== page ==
Welcome to San Pedro River Review, an international perfect-bound journal of poetry and art. It is named for the ancient river that flows north from the mountains of Sonora, Mexico, into Arizona.
Representative poets include Naomi Shihab Nye, William Wright, Marge Piercy, Ellen Bass, Afaa Michael Weaver, Joseph Millar, Nathalie Handal, Alex Lemon, Walt McDonald, Kevin Goodan, Vivian Shipley, Adrian C. Louis,Sean Thomas Dougherty, Joe Wilkins,Larry D. Thomas, Doug Anderson, Frank X. Gaspar, William Trowbridge, Cecilia Woloch, Wendy Barker and WD Ehrhart.
You may see all our contributors by clicking the Page links located to the left of this webpage.
Each fall, we make nominations for the Pushcart Prize.
We publish approximately 45 to 65 poems and multiple pieces of art per issue. In size, the journal is 5 ½ x 8 ½ .
We accept submissions during two submission periods in January and July:
July 1st to July 31st, 2015Non-themed
January 1st to January 31st, 2016 Theme: The American Southwest. You needn’t live in the region to write about it. We consider the Southwest as Texas, Arizona, New Mexico, Oklahoma, the southern tip of Nevada and the deserts of California, to include Death Valley. We seek verse on the region’s flora, fauna, climate, geology and geography; the intersections of landscapes and humanscapes: ranches, farms, mines, diners, city and town life; from wagon trains to diesel trains; deserts and their various biomes, as well as border culture. Poems about cowboys are fine, but no poems from the genre popularly known as "Cowboy Poetry."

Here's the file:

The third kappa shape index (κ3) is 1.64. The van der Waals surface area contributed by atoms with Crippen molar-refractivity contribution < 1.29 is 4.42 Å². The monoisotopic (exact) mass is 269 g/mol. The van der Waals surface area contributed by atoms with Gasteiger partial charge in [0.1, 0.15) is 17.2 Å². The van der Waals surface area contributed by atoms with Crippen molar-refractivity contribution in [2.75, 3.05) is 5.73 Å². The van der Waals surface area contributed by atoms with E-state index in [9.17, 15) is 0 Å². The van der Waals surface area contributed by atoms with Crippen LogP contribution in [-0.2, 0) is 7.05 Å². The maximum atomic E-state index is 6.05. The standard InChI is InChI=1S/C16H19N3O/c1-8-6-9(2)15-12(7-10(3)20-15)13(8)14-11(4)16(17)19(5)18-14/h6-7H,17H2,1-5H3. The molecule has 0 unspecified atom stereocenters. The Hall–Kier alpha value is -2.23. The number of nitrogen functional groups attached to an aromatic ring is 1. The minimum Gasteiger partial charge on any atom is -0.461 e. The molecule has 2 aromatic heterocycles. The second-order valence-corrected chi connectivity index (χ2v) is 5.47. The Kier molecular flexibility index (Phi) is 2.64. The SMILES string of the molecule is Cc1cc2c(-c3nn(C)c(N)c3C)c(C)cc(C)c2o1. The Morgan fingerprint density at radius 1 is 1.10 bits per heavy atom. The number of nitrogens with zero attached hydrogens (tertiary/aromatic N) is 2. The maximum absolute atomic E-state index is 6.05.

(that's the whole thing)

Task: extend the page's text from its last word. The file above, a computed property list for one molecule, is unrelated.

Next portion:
Currently not accepting chapbook contest submissions.
REGULAR SUBMISSION GUIDELINES:
What do we like? We have a strong interest in poetry of Place and the relationship between lives and landscapes. Most importantly, we seek a sense of concision, an economy of language with a keen focus on voice and image.
Only one submission per submission period. We consider simultaneous submissions. The editors' decisions are final; we do not comment on rejections.
Email your submission to: editor [at symbol] sprreview[dot]com .
Send 1 - 3 poems in a SINGLEWord document. NO pdf. nor .dat files.
Include a three-to-five line bio, written in the third person. We retain the right to edit bios. All work must be in English, excluding, of course, the case where a non-English word or term is intrinsic to the poem.
Black & white only. 1 - 3 pieces. Submit as separate files in a single email. Submissions must be sent as graphics files (jpeg, tiff). Please limit each file to no more than 5 MB. We like Realism: photographs of urban and rural decay, or obsolescence, though we don't limit ourselves to those areas when considering art submissions.
By submitting to us you grant us permission, if we select your work, to publish it. No separate author's consent form will be mailed out. We do not send out proofs.
Payment is one contributor copy.
San Pedro River Review acquires first serial rights to accepted pieces, except for work published previously in other publications. Copyright reverts to the author after publication. This does not apply to works we accept that were published previously.